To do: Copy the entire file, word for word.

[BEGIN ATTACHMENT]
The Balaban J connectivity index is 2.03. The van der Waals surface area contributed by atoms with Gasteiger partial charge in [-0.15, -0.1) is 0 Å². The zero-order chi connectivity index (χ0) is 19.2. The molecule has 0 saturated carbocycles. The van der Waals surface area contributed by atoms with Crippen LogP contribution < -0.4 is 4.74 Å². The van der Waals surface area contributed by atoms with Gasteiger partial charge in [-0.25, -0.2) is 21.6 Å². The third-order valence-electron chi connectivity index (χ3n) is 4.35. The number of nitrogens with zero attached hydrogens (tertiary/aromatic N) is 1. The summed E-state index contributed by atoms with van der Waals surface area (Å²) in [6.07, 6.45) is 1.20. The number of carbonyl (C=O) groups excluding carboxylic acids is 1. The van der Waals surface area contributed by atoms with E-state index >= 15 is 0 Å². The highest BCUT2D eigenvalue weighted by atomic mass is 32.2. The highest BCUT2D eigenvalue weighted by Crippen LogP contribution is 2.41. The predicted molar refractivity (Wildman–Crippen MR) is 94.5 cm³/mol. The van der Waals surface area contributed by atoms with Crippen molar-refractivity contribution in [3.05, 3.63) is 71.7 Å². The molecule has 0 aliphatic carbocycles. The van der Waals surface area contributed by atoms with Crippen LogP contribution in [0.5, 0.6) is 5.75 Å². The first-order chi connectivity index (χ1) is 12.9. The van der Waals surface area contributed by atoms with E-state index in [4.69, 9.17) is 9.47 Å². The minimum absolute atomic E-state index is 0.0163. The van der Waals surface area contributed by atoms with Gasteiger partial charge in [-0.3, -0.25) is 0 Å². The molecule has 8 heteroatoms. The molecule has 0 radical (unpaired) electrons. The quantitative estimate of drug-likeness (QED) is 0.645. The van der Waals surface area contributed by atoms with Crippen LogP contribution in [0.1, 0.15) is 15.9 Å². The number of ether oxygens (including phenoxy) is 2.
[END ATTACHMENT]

The Balaban J connectivity index is 2.03. The van der Waals surface area contributed by atoms with Gasteiger partial charge in [-0.15, -0.1) is 0 Å². The zero-order chi connectivity index (χ0) is 19.2. The molecule has 0 saturated carbocycles. The van der Waals surface area contributed by atoms with Crippen LogP contribution < -0.4 is 4.74 Å². The van der Waals surface area contributed by atoms with Gasteiger partial charge in [-0.25, -0.2) is 21.6 Å². The third-order valence-electron chi connectivity index (χ3n) is 4.35. The number of nitrogens with zero attached hydrogens (tertiary/aromatic N) is 1. The summed E-state index contributed by atoms with van der Waals surface area (Å²) in [6.07, 6.45) is 1.20. The number of carbonyl (C=O) groups excluding carboxylic acids is 1. The van der Waals surface area contributed by atoms with E-state index >= 15 is 0 Å². The highest BCUT2D eigenvalue weighted by atomic mass is 32.2. The highest BCUT2D eigenvalue weighted by Crippen LogP contribution is 2.41. The predicted molar refractivity (Wildman–Crippen MR) is 94.5 cm³/mol. The van der Waals surface area contributed by atoms with Crippen molar-refractivity contribution in [3.05, 3.63) is 71.7 Å². The molecule has 0 aliphatic carbocycles. The van der Waals surface area contributed by atoms with Crippen LogP contribution in [0.5, 0.6) is 5.75 Å². The first-order chi connectivity index (χ1) is 12.9. The van der Waals surface area contributed by atoms with E-state index in [4.69, 9.17) is 9.47 Å². The minimum absolute atomic E-state index is 0.0163. The van der Waals surface area contributed by atoms with Gasteiger partial charge in [-0.3, -0.25) is 0 Å². The molecule has 8 heteroatoms. The molecule has 0 radical (unpaired) electrons. The quantitative estimate of drug-likeness (QED) is 0.645. The van der Waals surface area contributed by atoms with Crippen LogP contribution in [0.1, 0.15) is 15.9 Å². The number of ether oxygens (including phenoxy) is 2.